Killing the “Quit Point”: Constructivist Instructor Collaboration to Increase Student Retention

Killing the “Quit Point”: Constructivist Instructor Collaboration to Increase Student Retention

David Becker (American Public University System, USA)
DOI: 10.4018/978-1-4666-5178-4.ch016
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This article seeks to find a solution for one of the largest causes of student attrition: writing in general, and more specifically, research writing. The population of freshman, transfer, and non-traditional students that can be found in freshman composition classes is an at-risk group that deserves special attention, and this article offers ways to improve the attrition numbers both through the use of technology as well as changing the way we view student improvement and progression regarding their writing ability. Colleges and Universities need to do more to help students be successful as college students, and this paper presents suggestions to do just that.
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There are many things that might stop freshman students in their academic tracks, but one of the largest is writing. In short, freshman and transfer students are often weak when it comes to their writing, and in particular, research-based writing can be thought of as a “quit point,” something that makes students feel that they have no choice but to quit the class, and in some cases, college. However, this does not have to be the case; as technology continues to advance, there are many opportunities that any college or university has to increase student retention, and collaboration both within a department and throughout a campus will allow virtual instructors to be the first line of defense against student attrition and withdrawal.

First, it must be established what the problem is. Students dropping classes and even quitting school in their earliest semesters are not new problems, and this concern can be found at both face-to-face and online institutions. Student attrition and retention are some of the newest metrics that schools must address as they look to improve student performance and success. Information released in 2011 by the United States Department of Education showed that retention numbers at all colleges, regardless of the delivery method, are much lower than anyone would prefer: almost 30% of first year students will not finish their degree at that institution, and for part-time students, the picture is much more bleak: almost 60% of all first-time students across institutions will not complete their degree, either (United States Department of Education, p. 11). While the numbers are not broken down between online and face-to-face delivery methods, there is no doubt that the percentages are lower than Universities would like them to be.

Determining the reasons for these low percentages is essential. For instance, in some cases, the reason that students do not complete a degree can be as simple as the conflict between school and work and family commitments (Johnson, Rochkind, & Public, 2009, p. 5). In other words, some students simply are not ready for college, whether because of their lack of preparation or their previous time constraints. A closer examination identifies a wide variety of reasons to explain why students fail, whether financial or academic (Pleskac et al., 2011). These authors, however, make an essential point about the students who are not successful: academic reasons are the ones most within the control of the institution. Higher education, therefore, must decide to do more.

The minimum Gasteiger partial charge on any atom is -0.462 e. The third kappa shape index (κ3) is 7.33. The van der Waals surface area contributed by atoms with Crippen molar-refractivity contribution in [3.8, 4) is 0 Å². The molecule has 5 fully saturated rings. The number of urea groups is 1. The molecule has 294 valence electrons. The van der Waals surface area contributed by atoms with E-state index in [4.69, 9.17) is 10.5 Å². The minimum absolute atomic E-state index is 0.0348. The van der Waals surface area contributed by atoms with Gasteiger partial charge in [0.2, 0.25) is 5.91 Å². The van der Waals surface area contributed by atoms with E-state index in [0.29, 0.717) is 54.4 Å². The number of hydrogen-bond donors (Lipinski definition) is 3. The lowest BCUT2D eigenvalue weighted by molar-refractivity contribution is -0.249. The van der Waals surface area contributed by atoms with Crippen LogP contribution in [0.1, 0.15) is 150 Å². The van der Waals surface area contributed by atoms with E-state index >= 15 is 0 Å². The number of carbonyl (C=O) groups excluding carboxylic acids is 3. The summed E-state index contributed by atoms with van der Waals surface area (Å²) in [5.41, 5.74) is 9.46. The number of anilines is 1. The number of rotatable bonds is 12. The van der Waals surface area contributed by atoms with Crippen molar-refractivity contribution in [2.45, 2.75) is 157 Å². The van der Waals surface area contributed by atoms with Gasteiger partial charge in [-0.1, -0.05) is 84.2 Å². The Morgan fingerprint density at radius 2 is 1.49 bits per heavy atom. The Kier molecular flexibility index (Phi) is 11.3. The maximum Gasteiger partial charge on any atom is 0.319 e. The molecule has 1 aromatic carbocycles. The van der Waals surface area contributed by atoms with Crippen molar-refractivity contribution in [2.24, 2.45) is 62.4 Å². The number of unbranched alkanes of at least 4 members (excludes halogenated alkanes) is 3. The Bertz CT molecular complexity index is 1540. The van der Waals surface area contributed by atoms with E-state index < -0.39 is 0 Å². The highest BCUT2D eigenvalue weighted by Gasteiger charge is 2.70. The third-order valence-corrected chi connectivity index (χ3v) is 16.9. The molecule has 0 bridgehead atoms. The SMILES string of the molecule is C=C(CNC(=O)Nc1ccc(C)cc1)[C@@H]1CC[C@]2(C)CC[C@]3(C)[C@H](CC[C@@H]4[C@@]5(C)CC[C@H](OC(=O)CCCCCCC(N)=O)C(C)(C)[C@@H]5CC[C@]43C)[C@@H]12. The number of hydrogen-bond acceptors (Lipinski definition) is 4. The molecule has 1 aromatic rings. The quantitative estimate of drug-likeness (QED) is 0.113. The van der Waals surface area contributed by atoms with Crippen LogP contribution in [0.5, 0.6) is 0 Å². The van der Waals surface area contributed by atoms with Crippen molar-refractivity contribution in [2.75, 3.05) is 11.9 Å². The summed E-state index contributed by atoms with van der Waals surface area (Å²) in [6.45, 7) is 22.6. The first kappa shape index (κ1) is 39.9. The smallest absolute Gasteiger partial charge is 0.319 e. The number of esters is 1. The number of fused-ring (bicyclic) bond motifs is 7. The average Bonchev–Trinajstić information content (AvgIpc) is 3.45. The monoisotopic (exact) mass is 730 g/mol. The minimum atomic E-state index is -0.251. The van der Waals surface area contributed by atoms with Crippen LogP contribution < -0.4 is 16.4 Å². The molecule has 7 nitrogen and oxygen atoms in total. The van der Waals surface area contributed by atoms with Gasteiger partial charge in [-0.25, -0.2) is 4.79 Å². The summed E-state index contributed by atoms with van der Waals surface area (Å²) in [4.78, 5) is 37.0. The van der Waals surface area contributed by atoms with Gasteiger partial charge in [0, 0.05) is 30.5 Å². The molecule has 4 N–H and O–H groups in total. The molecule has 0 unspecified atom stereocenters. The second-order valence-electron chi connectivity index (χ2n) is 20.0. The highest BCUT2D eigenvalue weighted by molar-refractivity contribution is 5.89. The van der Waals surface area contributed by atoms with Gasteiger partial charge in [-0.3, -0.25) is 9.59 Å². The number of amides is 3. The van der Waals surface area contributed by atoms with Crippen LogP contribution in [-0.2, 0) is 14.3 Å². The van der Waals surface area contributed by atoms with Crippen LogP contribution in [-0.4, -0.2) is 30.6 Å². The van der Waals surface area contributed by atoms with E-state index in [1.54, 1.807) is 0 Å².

Additional research exists to demonstrate that the primary causes for student failure are now understood to be something much more distinct. Dr. Susan Hughes (2009) narrowed the problem to student coursework, and more specifically, to writing: revising, documentation, and research skills (p. 71). Despite how easy it is for students to find research material in our digital age, students report that it is harder than ever to write using research now, in part because there are so many places where good material can be found (Head & Eisenberg, 2009, p.13). Put another way,

… students reported being challenged, confused, and frustrated by the research process, despite the convenience, relative ease, or ubiquity of the Internet.…frustrations included the effects of information overload and being inundated with resources, but more. Participants also reported having particular difficulty traversing a vast and ever-changing information landscape. (Head & Eisenberg, 2009, p.13)

Other work offers personal attention directed at the students most at risk to begin the process of helping students stay in school. A study sponsored by the Pell Institute identified some strategies to keep first year students in place for a longer period of time, and these included focusing information and attention on the first year of college, monitoring student progress, providing additional support for these first year students, and improving the culture that surrounds these students (Engle & Tinto, 2008, p. 25-26). It is worth noting that by including these ideas among the necessary improvements it suggests that they are missing from institutions at the moment.

The reasons that these beginning college students fail, then, can be said to come from a lack of individual attention, difficulty in writing (and research-based writing in particular) and many other smaller factors combined. This paper will seek to establish that a constructivist instructor and program perspective can successfully address student attrition and retention.

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